HC Deb 16 January 1840 vol 51 cc101-22
The Speaker

stated, that the House had been to the House of Peers, where her Majesty had been pleased to deliver a Speech from her Throne, a copy of which he had procured, which he would read to the House.

The Speech having accordingly been read,

The hon. G. H. Cavendish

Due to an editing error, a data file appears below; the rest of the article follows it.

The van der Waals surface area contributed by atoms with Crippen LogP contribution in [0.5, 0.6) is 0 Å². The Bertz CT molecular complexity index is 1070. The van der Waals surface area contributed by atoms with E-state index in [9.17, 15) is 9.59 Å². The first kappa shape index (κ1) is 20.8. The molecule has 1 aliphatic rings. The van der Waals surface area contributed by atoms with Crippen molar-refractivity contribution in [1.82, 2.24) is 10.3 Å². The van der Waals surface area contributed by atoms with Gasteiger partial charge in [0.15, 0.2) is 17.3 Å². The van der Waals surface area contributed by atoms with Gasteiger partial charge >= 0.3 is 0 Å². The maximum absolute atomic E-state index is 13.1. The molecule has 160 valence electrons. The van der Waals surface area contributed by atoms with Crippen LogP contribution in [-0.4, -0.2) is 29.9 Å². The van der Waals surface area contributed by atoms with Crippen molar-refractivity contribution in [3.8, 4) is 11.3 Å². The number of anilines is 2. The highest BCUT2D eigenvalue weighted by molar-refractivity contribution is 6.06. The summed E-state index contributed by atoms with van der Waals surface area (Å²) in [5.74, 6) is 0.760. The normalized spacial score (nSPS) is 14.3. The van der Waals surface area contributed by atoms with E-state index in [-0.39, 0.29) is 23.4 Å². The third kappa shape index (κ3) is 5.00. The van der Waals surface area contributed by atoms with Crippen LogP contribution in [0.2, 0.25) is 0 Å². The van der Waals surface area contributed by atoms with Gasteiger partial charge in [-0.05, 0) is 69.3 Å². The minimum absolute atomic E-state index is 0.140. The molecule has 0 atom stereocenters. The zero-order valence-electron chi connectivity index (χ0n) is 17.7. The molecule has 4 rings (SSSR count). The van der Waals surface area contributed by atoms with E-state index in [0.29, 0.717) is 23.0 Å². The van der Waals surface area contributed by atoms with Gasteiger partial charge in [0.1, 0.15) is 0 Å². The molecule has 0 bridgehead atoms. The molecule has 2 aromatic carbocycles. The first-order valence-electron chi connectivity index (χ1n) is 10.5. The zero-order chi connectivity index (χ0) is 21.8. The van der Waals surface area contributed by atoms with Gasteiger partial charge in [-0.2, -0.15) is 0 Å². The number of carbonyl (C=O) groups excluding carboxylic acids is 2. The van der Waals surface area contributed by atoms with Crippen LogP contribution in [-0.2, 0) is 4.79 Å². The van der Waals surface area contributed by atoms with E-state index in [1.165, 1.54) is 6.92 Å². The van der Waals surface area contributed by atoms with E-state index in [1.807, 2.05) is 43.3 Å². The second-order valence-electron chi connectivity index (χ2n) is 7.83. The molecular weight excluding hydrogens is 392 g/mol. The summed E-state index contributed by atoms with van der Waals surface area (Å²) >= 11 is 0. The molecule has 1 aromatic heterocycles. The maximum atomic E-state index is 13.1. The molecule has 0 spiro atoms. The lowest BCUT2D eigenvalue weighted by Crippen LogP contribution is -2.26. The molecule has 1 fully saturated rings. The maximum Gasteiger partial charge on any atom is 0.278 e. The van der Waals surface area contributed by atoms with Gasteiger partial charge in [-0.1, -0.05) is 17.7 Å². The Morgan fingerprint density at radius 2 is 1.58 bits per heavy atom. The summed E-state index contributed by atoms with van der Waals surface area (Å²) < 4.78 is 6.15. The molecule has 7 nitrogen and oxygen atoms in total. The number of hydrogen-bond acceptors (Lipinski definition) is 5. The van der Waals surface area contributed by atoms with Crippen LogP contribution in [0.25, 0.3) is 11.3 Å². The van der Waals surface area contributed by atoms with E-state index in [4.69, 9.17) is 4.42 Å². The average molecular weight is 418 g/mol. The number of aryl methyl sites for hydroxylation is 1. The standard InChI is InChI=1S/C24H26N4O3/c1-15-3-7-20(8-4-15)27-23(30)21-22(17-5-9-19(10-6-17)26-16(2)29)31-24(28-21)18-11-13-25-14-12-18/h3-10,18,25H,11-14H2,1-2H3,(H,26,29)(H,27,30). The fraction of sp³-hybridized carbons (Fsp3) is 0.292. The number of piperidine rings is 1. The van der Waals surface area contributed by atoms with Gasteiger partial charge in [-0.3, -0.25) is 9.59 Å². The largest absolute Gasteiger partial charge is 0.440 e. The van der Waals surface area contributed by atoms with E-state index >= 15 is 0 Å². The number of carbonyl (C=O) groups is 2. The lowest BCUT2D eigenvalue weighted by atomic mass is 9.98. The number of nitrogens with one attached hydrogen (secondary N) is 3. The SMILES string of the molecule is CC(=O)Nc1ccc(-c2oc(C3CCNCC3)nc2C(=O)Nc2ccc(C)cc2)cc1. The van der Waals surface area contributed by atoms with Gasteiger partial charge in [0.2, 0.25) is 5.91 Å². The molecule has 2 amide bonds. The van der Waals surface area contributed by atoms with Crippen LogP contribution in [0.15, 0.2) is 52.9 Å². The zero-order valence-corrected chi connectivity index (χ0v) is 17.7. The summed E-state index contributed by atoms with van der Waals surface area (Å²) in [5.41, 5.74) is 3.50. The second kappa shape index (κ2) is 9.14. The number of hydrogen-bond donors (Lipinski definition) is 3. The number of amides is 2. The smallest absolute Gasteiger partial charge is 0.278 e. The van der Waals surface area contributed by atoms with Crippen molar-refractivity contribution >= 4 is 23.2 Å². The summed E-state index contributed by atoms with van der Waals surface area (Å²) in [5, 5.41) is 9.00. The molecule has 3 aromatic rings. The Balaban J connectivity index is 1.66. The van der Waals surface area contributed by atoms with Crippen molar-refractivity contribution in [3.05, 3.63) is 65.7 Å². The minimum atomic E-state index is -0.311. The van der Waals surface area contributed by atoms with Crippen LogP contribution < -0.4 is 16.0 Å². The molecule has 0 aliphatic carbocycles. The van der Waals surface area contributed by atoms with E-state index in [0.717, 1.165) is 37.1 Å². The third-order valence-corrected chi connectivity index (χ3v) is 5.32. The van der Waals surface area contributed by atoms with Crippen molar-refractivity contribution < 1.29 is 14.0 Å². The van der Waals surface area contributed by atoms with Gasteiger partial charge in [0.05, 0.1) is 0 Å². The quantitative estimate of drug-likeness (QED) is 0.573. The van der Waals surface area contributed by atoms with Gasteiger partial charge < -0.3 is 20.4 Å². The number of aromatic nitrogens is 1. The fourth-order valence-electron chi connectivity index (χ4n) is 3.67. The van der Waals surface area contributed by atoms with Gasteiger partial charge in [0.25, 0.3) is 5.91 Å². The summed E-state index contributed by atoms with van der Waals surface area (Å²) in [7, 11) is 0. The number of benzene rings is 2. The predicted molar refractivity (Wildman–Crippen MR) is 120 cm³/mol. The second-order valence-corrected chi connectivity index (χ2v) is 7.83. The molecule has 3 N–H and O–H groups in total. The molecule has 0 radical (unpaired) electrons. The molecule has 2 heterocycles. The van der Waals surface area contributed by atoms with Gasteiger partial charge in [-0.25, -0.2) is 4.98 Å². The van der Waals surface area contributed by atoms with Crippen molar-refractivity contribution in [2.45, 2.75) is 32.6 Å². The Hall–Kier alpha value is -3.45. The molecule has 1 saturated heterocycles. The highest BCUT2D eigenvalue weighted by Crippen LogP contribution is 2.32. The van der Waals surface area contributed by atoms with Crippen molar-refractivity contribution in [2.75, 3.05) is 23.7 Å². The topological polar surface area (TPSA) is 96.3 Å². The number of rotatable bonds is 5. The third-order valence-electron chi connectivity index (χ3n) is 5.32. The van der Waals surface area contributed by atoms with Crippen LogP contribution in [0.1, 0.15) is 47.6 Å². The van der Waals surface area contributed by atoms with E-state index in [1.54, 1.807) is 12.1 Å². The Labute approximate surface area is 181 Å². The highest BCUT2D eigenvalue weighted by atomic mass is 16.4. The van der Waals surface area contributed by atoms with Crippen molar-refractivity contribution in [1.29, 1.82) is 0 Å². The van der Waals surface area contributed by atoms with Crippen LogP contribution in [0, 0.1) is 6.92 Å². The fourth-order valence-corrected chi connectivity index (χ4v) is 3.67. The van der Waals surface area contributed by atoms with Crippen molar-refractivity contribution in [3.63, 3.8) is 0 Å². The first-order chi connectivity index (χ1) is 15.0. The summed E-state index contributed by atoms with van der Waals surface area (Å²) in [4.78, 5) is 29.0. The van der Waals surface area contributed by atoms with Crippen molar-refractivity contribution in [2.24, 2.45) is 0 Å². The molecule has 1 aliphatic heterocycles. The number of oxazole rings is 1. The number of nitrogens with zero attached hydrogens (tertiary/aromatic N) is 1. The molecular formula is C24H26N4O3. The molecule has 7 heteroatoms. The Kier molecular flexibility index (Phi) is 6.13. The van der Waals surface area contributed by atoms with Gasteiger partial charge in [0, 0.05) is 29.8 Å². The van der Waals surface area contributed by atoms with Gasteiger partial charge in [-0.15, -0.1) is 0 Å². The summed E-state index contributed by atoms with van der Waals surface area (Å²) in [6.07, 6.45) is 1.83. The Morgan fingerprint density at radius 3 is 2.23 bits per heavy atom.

addressed the House as follows: In rising to move an address in answer to her Majesty's gracious Speech from the throne, I cannot but be convinced of my own incapacity for the adequate performance of the task which I have undertaken; but I trust that the House will, on this occasion, extend to me its indulgence. It will be my duty to call the attention of the House to the various important topics touched upon by her Majesty in the course of her Speech from her Throne; but, in doing so, I shall trespass as short a time as possible on the attention of the House, and in the observations that I shall make, I trust that no words will fall from me that will, in the slightest degree, tend to disturb that spirit of harmony and unanimity which it is so desirable should prevail on the present occasion. Indeed, I believe I am only stating, though most imperfectly, what must be passing within the mind of every hon. Member, when I declare my conviction that this House will, as of one accord, hail with the most lively joy and satisfaction the auspicious announcement which has been made to us this day, and that they will hasten, with that loyally and attachment which have ever characterised the people, whose representatives we are, to offer their sincere congratulations to her Majesty on this event, in language dictated by no forced or hollow feelings, but the free and spontaneous tribute of our hearts. God be praised, that in these days, and in this country, we do not need to sacrifice the happiness of our Queen to any ambitious views, or interested calculations of policy, but that, in the free unfettered exercise of her judgment, she has made such a choice as will, she thinks, under the Divine blessing, conduce to the happiness of her people and secure her own happiness. The Prince, the object of her choice, is indeed one of whose excellent qualities there seems to be but one opinion. Descended from an illustrious line of ancestors, kind and affable in his manners, winning in his demeanour, to many accomplishments adding the graceful embellishments of literary pursuits, loved and honoured in the bosom of his family, and endeared to the people among whom he has lived; he is one to whom I think, without using the language of panegyric, the country may look with the fondest expectation, as one likely to contribute to their interests, and to secure the happiness of her, who, amidst the manifold cares which sit so heavily on so young a brow, has chosen him to be the sharer of her joys and sorrows; and I am confident the House will, in its liberality and attachment to the Queen, make such fit and reasonable provision as will enable this prince to maintain the honour and dignity of the station he will have to fill. I turn with peculiar pride and satisfaction to the result of the arduous campaign in India—a campaign which, whether we view it on its important political beatings, or as one of the most brilliant and gallantly conducted military achievements on record, is one on which we may well congratulate her Majesty. If we view it in its important political bearing, as opening to us the course of the Indus, and securing our frontier on the side of Persia, we must admire the prudence and foresight of Lord Auckland in placing on the throne of Afghanistan a prince friendly to the British interests, instead of leaving it a prey to intestine divisions, and a cradle for intrigues against the British power. If we view it as a military achievement, we must all, I am sure, be proud of the valour and hardihood of the brave troops, and of the consummate skill of their gallant commander, which have brought the campaign to such a happy issue; whether we consider the distance traversed, the natural difficulties of the country overcome, or the rare and skilful combinations which must have existed to move three distinct bodies of troops over a distance of nearly 1,500 miles, or the courage and decision with which they crowned their enterprise by the assault and capture of Ghuznee; and these are the results of a campaign concerning which even those most conversant with Indian affairs predicted defeat, failure, and disgrace; and if I recollect aright there was no one more confident in his predictions of failure than the Duke of Wellington; but even he underrated that spirit of valour and patient endurance with which he, more than any man living, has infused the British army; and when he predicted failure he forgot that there was the recollection of his own gallant deeds in that quarter of the globe, to stimulate and excite the troops to achievements which should rival even his unparalleled exploits. I am sure that the House will concur with her Majesty in regretting that a disposition to violence should have shown itself in any part of this country, and that in one district hitherto remarkable for its tranquillity, a most serious outbreak should have taken place; but I think it is matter of congratulation for the House that wherever this disposition to violence has shown itself, it has instantly been, and successfully, repressed by the energy of the magistrates, the good conduct of the respectable part of the community, and the steadiness of the troops, and that this House will assure her Majesty that they join with her in relying upon the power of the law, and the good feeling of her Majesty's subjects to suppress those treasonable practices. Any person unacquainted with the state of the country might be led to suppose that these outbreaks originated with the severe depression of trade; but whatever may have been the proximate causes, I believe that the real one are to be traced to deeper, and I fear more dangerous sources. It is I think to the alarming state of moral and religious darkness in which these vast multitudes have grown up that this spirit of disaffection is to be traced; it is to the absence of all fixed principle, which makes them the dupe of every interested demagogue, and the ready listener to every advocate of wild and visionary schemes for bettering themselves; and I would seek the remedy, not in fresh penal legislative enactments, but in doing all that lies in our power to secure to every man the blessing of a sound religious education—an education which shall teach them better things, and which by showing them, and proving to them, that they are human beings, not to be used as mere machines, but felt and cared for by those placed above them by wealth and station, as men like themselves, and as beings having eternal interests at stake, an education which, in doing this, shall gradually wean them from the spirit of insubordination, and lead them to seek their own advancement and happiness as a class, in the happiness and advancement of the whole nation; and my prayer to God is, that if clouds are darkening the horizon, they may, through his providence be dispelled, and that, at this important juncture he will so order our deliberations, that in the faithful and zealous discharge of our duty we may apply our minds, unbiassed by private or partial affection, to the consideration of the momentous questions before us, and that, differing where we do differ, fairly and openly, we may lay aside the bitterness and rancour of party spirit, and devote ourselves to the real good of the country, so that the nation may have no cause to complain that we have betrayed the trust reposed in us by them; and that when the records of these days shall come to be traced, posterity may find it written in imperishable characters, in the spread of civilization and in the improved moral condition of the people, that from the days of Victoria and Albert commenced an era when the peace of love and order again influence the habit and character of the whole nation, and when, in the blessing of an united and unselfish people, her Majesty found the best security for her throne, and the brightest flower in the nuptial wreath. The hon. Member concluded with proposing an address, which was as usual, an echo of the speech.